Exclusive: Front ride-height ban ‘correct thing to do’ - rear next?

After a ‘big fight’, front ride-height devices are officially banned from the 2023 MotoGP season.
Mugello, di Giannantonio, 2022
Mugello, di Giannantonio, 2022

Rear ride-height devices, which unlike the front are already used throughout the MotoGP grid, remain legal.

However, it looks to be a case of when, not if, they will also be prohibited.

“It is our intention to ask the manufacturers to consider banning the rear as well, given a proper timeframe,” MotoGP Director of Technology Corrado Cecchinelli told Crash.net.

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Ducati caught the MotoGP world off-guard with its original rear ride-height system, which began as a ‘holeshot’ starting aid in late 2018 before evolving into repeatable use for corner exit from Buriram 2019.

Realising the front would follow, increasing acceleration performance further, Dorna tabled a proposal to the MSMA (manufacturers association) to maintain the status quo. In other words, front and rear holeshot devices for the start, but only the rear thereafter.

“We proposed [to ban] just the front because nobody had used such a system during races at the time of our proposal, so we believed it was a good time for a preventative action which was basically going to leave things as they were, whereas the rear was and is commonplace, so banning it was going to be a big deal for everybody,” Cecchinelli said.

But during the subsequent discussions within the MSMA, it became clear that Ducati was already on the verge of racing with a front ride-height system.

Cecchinelli said Dorna was then prepared to withdraw its proposal, but most manufacturers remained keen on a ban which - according to Ducati - was then voted through by 5 out of the 6 factories inside the MSMA.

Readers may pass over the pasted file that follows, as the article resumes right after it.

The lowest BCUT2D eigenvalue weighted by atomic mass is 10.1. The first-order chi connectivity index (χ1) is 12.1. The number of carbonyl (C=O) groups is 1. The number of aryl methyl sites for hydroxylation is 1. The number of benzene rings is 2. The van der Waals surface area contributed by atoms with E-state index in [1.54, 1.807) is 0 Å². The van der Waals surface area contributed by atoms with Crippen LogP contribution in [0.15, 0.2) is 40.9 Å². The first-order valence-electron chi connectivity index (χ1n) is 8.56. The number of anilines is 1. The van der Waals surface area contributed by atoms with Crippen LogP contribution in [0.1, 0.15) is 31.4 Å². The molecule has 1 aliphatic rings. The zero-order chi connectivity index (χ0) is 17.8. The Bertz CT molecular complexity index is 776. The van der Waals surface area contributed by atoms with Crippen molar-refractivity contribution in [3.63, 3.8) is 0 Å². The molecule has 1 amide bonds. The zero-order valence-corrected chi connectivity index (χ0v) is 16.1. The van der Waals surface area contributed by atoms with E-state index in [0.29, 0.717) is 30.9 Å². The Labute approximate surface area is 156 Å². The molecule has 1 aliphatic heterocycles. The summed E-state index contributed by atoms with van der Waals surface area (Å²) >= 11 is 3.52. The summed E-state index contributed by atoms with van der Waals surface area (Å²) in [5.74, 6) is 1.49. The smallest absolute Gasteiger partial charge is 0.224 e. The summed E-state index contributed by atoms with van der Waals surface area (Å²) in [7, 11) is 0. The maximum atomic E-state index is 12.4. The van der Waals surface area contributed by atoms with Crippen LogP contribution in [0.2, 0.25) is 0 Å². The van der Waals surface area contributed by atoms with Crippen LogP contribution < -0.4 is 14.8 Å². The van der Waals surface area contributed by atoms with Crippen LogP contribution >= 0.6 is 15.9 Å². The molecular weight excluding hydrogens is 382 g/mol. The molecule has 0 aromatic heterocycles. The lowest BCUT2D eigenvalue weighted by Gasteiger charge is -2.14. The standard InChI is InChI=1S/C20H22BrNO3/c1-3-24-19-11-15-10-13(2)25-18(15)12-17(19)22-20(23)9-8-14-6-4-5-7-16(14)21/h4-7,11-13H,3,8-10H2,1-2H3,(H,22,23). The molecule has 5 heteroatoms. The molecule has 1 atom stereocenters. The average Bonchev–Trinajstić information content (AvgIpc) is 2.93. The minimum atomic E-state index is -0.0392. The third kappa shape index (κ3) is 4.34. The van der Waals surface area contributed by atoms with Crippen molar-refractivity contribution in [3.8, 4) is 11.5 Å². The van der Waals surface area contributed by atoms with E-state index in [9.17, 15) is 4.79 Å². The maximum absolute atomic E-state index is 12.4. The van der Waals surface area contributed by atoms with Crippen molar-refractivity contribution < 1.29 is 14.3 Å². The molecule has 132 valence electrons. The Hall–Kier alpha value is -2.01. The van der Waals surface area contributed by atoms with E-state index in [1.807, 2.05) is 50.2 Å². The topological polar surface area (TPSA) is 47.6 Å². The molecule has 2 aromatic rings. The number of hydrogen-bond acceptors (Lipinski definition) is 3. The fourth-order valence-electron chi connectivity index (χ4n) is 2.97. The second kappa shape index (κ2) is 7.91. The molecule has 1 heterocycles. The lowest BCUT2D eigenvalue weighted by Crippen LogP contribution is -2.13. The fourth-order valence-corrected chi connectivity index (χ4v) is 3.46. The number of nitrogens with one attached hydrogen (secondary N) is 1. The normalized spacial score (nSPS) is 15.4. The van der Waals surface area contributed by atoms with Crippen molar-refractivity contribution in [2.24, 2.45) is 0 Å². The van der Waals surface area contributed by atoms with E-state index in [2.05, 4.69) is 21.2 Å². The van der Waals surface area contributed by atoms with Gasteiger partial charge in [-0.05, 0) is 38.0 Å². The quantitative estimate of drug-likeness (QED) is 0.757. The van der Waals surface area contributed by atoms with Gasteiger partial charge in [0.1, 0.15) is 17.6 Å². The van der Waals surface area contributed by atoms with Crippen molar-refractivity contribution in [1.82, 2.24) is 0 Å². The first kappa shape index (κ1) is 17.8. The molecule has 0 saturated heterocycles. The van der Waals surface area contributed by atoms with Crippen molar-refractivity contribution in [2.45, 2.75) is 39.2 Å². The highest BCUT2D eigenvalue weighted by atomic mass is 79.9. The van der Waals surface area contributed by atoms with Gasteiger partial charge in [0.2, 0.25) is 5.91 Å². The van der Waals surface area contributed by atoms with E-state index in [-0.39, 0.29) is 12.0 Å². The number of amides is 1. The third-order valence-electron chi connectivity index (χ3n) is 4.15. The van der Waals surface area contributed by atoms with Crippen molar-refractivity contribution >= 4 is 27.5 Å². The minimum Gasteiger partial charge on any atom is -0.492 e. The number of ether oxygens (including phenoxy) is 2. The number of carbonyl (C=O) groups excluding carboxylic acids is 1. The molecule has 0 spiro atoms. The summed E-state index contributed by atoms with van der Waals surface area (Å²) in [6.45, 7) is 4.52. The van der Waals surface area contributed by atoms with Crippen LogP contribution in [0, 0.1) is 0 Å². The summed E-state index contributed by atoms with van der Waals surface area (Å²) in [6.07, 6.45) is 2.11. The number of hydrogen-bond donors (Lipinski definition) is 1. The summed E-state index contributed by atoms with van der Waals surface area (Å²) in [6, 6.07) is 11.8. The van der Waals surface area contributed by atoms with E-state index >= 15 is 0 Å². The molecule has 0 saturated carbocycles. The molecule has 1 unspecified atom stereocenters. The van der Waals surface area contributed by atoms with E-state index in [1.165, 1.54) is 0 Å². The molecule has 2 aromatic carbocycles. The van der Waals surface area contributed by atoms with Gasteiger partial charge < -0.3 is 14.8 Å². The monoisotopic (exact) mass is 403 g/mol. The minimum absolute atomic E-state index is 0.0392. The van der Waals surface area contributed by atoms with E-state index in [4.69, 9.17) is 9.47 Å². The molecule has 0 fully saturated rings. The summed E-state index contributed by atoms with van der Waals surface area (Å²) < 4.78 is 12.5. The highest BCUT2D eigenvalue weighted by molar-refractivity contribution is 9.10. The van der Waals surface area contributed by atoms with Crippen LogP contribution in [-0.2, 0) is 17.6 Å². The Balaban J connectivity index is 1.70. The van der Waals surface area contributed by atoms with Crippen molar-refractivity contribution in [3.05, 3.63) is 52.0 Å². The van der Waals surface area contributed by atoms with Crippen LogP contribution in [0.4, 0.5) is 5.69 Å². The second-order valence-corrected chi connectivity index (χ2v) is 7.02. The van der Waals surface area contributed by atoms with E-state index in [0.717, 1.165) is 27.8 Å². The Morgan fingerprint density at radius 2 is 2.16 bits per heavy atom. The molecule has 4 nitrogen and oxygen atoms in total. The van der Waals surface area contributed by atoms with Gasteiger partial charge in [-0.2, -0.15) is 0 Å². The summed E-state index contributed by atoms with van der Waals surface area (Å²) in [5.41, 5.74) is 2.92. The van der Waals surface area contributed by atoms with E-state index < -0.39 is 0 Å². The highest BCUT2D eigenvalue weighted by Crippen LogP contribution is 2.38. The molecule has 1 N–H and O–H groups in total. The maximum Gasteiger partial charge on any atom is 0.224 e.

“[The front ride-height proposal] came from our side. Then there was a big fight [about it within the MSMA] so we were ready to withdraw the proposal. But a big majority of the manufacturers were still in favour of banning it and kept pushing for it, so in the end it was voted through,” Cecchinelli confirmed.

“We still believe it is, in principle from the technical perspective, the correct thing to do because it's an effective way to control performance. But still we don’t like, in general, changes that are not unanimously agreed.”

While the front ride-height ban was passed before last year's Qatar season-opener, in order to give Ducati the opportunity to benefit from the work it had already done, the system remained legal until the end of 2022.

The Pramac team of Johann Zarco and Jorge Martin initially continued to develop the device during race weekends. However, the advantages were less clear than the rear, also because the resulting change in bike set-up and front feeling put them at odds with the other Desmosedicis.

Zarco persisted, but the looming ban meant the potential gain diminished with each race weekend and he focussed on the standard fork by the Valencia finale.

Exclusive: Front ride-height ban ‘correct thing to do’ - rear next?

‘There will always be new discoveries'

Cecchinelli underlined that technical rule amendments, including closing unexpected loopholes, are a constant and normal process.

“This is always an issue. Because the manufacturers are smarter than us and have many more people working for them, it’s not possible by definition to write technical regulations that will cover every area, perfectly, forever,” he said.